The main content of a document.
This marks the content that is directly related to or expands upon the central topic of the document. The main role is a non-obtrusive alternative for “skip to main content” links, where the navigation option to go to the main content (or other landmarks) is provided by the user agent through a dialog or by assistive technologies.
User agents SHOULD treat elements with the role of main as navigational landmarks.
Within any document or application, the author SHOULD mark no more than one element with the main role.
Note: Because document and application elements can be nested in the DOM, they may have multiple main elements as DOM descendants, assuming each of those is associated with different document nodes, either by a DOM nesting (e.g., document within document) or by use of the aria-owns attribute.
One Main Landmark
When only one main landmark exists on a page, a label is optional.
<h1>title for main content<h1>
.... main content area ....
Multiple Main Landmarks
When there is more than one main landmark on a page, each should have a unique label.
<div role="main" aria-labelledby="title1">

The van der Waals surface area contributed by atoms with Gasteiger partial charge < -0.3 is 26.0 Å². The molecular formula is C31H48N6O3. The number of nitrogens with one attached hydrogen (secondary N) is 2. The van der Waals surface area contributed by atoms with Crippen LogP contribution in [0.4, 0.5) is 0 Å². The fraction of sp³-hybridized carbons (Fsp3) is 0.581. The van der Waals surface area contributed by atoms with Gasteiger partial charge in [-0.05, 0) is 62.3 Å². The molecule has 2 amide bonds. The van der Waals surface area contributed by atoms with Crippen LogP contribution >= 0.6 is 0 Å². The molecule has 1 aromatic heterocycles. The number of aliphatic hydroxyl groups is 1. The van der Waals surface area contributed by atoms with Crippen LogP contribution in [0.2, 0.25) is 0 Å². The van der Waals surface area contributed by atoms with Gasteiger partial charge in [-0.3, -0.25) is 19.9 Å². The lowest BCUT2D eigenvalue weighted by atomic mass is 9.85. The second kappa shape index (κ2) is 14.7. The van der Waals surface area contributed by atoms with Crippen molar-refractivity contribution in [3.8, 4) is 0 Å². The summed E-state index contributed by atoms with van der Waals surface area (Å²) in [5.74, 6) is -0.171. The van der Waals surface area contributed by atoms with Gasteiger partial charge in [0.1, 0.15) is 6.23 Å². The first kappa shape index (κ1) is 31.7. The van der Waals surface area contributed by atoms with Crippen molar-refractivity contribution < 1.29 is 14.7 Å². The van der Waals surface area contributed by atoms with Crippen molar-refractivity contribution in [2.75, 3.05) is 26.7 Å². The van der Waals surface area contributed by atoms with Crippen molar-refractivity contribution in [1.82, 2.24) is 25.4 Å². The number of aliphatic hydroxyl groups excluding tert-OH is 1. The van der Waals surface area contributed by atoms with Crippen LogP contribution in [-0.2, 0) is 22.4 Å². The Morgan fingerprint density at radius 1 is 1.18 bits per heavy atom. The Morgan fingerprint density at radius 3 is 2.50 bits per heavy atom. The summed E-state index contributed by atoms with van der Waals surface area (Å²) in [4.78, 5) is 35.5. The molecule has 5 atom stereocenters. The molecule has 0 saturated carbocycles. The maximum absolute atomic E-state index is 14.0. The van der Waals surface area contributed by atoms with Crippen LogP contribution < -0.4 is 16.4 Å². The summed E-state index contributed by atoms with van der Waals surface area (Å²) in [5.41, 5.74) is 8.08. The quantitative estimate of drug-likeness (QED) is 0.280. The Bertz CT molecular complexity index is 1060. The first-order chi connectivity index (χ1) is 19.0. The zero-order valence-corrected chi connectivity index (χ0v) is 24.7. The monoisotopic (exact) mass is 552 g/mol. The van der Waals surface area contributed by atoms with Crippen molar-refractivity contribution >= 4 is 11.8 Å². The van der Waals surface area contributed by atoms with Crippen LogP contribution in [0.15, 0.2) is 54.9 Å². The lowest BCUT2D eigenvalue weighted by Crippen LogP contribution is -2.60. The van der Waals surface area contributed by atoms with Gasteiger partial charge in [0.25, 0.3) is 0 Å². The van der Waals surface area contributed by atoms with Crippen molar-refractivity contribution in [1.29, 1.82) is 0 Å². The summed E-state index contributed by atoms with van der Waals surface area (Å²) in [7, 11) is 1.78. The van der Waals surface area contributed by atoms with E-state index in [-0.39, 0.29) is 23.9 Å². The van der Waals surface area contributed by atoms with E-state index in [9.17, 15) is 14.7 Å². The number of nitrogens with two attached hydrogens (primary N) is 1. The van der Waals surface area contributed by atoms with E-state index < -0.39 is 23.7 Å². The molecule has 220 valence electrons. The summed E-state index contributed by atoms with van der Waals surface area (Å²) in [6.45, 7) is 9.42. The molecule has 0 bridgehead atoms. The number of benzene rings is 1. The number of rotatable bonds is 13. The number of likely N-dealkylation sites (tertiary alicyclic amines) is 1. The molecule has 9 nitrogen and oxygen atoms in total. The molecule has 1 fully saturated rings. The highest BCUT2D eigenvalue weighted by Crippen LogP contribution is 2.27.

<h1 id="title1">title for main content area 1<h1>
.... main content area 1 ....
<div role="main" aria-labelledby="title2">
<h1 id="title2">title for main content area 2<h1>
.... main content area 2 ....
HTML Example 3
<!-- header & nav here -->
<!-- footer here -->
Inherited States and Properties
- aria-busy (state)
- aria-current (state)
- aria-disabled (state)
- aria-expanded (state)
- aria-grabbed (state)
- aria-hidden (state)
- aria-invalid (state)
Use the HTML5 <main> tag.
<main hidden>...</main>The main element represents the main content of the body of a document or application. The main content area consists of content that is directly related to or expands upon the central topic of a document or central functionality of an application.